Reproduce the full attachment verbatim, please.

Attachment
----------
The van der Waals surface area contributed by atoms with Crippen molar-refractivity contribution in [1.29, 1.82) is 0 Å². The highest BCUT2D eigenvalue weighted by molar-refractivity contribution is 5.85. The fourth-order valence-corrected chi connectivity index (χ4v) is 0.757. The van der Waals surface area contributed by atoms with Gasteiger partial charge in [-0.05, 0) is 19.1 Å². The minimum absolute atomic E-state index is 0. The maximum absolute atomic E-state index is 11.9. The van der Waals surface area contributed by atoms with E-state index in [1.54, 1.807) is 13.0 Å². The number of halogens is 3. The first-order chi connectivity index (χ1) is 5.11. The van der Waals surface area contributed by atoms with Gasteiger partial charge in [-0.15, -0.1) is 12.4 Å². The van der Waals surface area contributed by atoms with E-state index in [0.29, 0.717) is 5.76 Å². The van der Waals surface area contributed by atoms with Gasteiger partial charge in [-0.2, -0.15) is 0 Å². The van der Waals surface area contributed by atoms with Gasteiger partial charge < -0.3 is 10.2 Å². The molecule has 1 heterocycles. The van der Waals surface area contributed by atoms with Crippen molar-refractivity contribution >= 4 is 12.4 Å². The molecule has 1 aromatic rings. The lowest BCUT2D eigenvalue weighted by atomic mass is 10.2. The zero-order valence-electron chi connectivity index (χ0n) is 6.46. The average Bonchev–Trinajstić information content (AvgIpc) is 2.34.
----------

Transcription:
The van der Waals surface area contributed by atoms with Crippen molar-refractivity contribution in [1.29, 1.82) is 0 Å². The highest BCUT2D eigenvalue weighted by molar-refractivity contribution is 5.85. The fourth-order valence-corrected chi connectivity index (χ4v) is 0.757. The van der Waals surface area contributed by atoms with Gasteiger partial charge in [-0.05, 0) is 19.1 Å². The minimum absolute atomic E-state index is 0. The maximum absolute atomic E-state index is 11.9. The van der Waals surface area contributed by atoms with E-state index in [1.54, 1.807) is 13.0 Å². The number of halogens is 3. The first-order chi connectivity index (χ1) is 5.11. The van der Waals surface area contributed by atoms with Gasteiger partial charge in [-0.15, -0.1) is 12.4 Å². The van der Waals surface area contributed by atoms with E-state index in [0.29, 0.717) is 5.76 Å². The van der Waals surface area contributed by atoms with Gasteiger partial charge in [-0.2, -0.15) is 0 Å². The van der Waals surface area contributed by atoms with Gasteiger partial charge < -0.3 is 10.2 Å². The molecule has 1 heterocycles. The van der Waals surface area contributed by atoms with Crippen molar-refractivity contribution >= 4 is 12.4 Å². The molecule has 1 aromatic rings. The lowest BCUT2D eigenvalue weighted by atomic mass is 10.2. The zero-order valence-electron chi connectivity index (χ0n) is 6.46. The average Bonchev–Trinajstić information content (AvgIpc) is 2.34.